NIKE3D and TOPAZ3D are implicit codes. At each step, the unknown future values of all variables must be solved. The equations thus become coupled in a set of simultaneous equations, which are stored in matrix form and must be solved to reach the next step. Solving these sets of equations requires considerable computer memory, thereby limiting the number of elements that can be solved by this method. However, very large steps in time can be taken by the implicit method compared with those taken by the explicit method, allowing events of very long duration to be modeled (typically seconds to years in duration). In addition to dynamic analysis, implicit codes such as NIKE3D and TOPAZ3D can be used to simulate quasistatic events, such as the stresses in a bridge as a car drives across, and static events, such as stress in a bridge under its own weight.
Over time, DYNA3D, NIKE3D, and TOPAZ3D have been improved and applied to an ever-widening range of engineering analyses. DYNA3D is also widely known and used throughout industry, as a result of its dissemination through a collaborator's program (see Energy & Technology Review, September-October, 1993, pp. 1-5). New applications for all of these codes are developed nearly as fast as the computers available to handle their analyses.

Enhancing DYNA3D
DYNA3D, suitable for solving problems involving rapid change, has had many applications in safety analysis. Laboratory analysts have used DYNA3D to study crashworthiness in a number of vehicle safety studies, where models of complex vehicles impact roadside safety structures and other vehicles, deforming under the impact. Now, on a project led by physicist Rich Couch, in collaboration with the Federal Aviation Administration and Boeing, AlliedSignal, and Pratt & Whitney, DYNA3D is being applied to a different kind of safety evaluation. Couch and his team are studying the dynamics of fan-blade failure in a jet engine and its effect on the airframe.
When an engine fan blade breaks off, it generates fragments and debris that could further damage the engine or the airframe unless they are confined by the engine's containment system. Although such breakage is rare, the Federal Aviation Administration nevertheless will not certify a new jet-engine design unless engine tests, in which a fan blade is intentionally broken during operation, show that
the engine casing can contain the fragments. Modeling with DYNA3D reduces the number of expensive tests needed for certifying a new design.
The model required for simulating a fan-blade failure is a complex one. The spinning rotor body inside the jet engine must first be simulated in its steady-state operation. The engine model then undergoes rapid change as a fan blade breaks off, hits other blades, and throws the engine rotor off balance, causing possible critical vibrations in the entire aircraft. The simulation required many improvements in DYNA3D, which were designed and implemented by Edward Zywicz, a computational mechanics specialist in the Engineering Directorate.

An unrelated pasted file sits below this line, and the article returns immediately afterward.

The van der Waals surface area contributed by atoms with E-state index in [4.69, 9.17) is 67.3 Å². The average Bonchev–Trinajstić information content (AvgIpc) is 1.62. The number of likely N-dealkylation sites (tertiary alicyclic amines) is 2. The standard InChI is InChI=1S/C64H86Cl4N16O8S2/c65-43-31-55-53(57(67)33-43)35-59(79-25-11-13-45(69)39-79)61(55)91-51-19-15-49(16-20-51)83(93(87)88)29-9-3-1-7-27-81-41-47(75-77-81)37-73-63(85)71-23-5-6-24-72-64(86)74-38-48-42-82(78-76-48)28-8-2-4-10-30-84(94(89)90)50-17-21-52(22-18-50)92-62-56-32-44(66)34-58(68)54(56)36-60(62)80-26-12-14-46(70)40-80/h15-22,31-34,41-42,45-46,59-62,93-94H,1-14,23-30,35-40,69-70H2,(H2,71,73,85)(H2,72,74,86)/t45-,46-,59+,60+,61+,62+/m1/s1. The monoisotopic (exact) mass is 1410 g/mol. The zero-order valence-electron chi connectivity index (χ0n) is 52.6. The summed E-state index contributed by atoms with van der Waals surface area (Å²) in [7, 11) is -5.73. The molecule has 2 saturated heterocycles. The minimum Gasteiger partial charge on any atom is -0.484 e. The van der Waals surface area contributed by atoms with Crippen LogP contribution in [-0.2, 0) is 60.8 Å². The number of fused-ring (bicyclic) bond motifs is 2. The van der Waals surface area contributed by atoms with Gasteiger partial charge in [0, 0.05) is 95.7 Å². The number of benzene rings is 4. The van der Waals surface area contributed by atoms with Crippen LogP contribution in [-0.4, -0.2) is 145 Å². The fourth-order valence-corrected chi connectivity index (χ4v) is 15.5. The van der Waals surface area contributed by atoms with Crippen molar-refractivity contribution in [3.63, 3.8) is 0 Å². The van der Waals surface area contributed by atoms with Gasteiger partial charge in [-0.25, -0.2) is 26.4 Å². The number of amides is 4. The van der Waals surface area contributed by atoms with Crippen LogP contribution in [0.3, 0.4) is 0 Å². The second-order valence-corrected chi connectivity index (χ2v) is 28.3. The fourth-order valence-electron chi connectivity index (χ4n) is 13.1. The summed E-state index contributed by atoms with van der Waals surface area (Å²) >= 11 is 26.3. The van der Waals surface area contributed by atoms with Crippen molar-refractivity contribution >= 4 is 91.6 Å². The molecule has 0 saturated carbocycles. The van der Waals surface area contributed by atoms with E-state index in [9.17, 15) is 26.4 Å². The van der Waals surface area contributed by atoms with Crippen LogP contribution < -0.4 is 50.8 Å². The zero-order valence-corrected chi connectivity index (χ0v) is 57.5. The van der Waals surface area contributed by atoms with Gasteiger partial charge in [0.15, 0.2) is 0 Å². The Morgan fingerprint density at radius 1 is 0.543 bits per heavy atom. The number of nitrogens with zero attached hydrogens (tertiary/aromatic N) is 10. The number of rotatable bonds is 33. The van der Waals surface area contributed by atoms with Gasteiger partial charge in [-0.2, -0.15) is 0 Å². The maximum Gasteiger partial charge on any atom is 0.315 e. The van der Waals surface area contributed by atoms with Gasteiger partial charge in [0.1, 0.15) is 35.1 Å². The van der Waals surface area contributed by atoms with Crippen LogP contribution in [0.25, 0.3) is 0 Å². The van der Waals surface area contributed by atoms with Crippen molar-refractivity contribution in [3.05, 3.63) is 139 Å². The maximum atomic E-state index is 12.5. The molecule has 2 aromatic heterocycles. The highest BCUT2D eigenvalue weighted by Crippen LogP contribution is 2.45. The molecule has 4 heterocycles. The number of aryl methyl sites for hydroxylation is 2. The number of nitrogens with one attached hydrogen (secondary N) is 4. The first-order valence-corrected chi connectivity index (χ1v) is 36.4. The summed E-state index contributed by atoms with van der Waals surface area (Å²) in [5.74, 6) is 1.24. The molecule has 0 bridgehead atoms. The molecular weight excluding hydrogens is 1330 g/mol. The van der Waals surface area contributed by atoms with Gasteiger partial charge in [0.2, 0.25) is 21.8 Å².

To construct the model, computational analyst Greg Kay started with an engine mesh that had been used previously to simulate blade breakoff but had obtained the wrong results. The model's simulation had disagreed with observed test data by overestimating the consequences of fan-blade failure and predicting the loss of a substantial portion of the fan-blade assembly. The errors helped Kay determine what improvements were needed for the mesh and how DYNA3D should be modified and enhanced for this problem.
For the spinning rotor-body model, Kay performed a series of analyses to determine how stress was distributed over the fan-blade assembly and how it was affected by rotation, blade breakoff, and an unbalanced shaft. Before constructing a full spinning-body model, Kay first experimented with a simplified shaft-and-blade assembly with the same radial dimensions and material properties as the more detailed engine model. He simulated the spinning of this simplified, eight-blade engine for ten revolutions; this told him whether DYNA3D programming predicted the correct load stresses in the spinning blades. The DYNA3D simulation of the full-blade assembly (Figure 1) shows that the modeled circumferential stresses of steady-state engine operation are consistent for a curved fan-blade assembly.






The depiction of the blade fragments interacting with each other, as well as with following blades and the engine containment casing, posed special challenges. These "contact" problems required accurate mesh details at the interaction points, to more specifically calculate the material interactions there. Automatic contact algorithms were used for this large simulation. For his model, Kay explicitly defined the contact surfaces, but recent improvements in the code's ability to automatically define interacting parts would make that task easier today. Figure 2 shows the engine approximately one-third of a revolution after the fan blade had broken off.
The simulations made by Kay demonstrate that the DYNA3D code can provide high-confidence simulations of blade failure. Based on those simulations, additional tasks, with the help of partners AlliedSignal and Pratt & Whitney, were begun in late 1997 to simulate the response of engine containment casings to the blade breakage and subsequent debris collisions.





NIKE3D for Biomechanics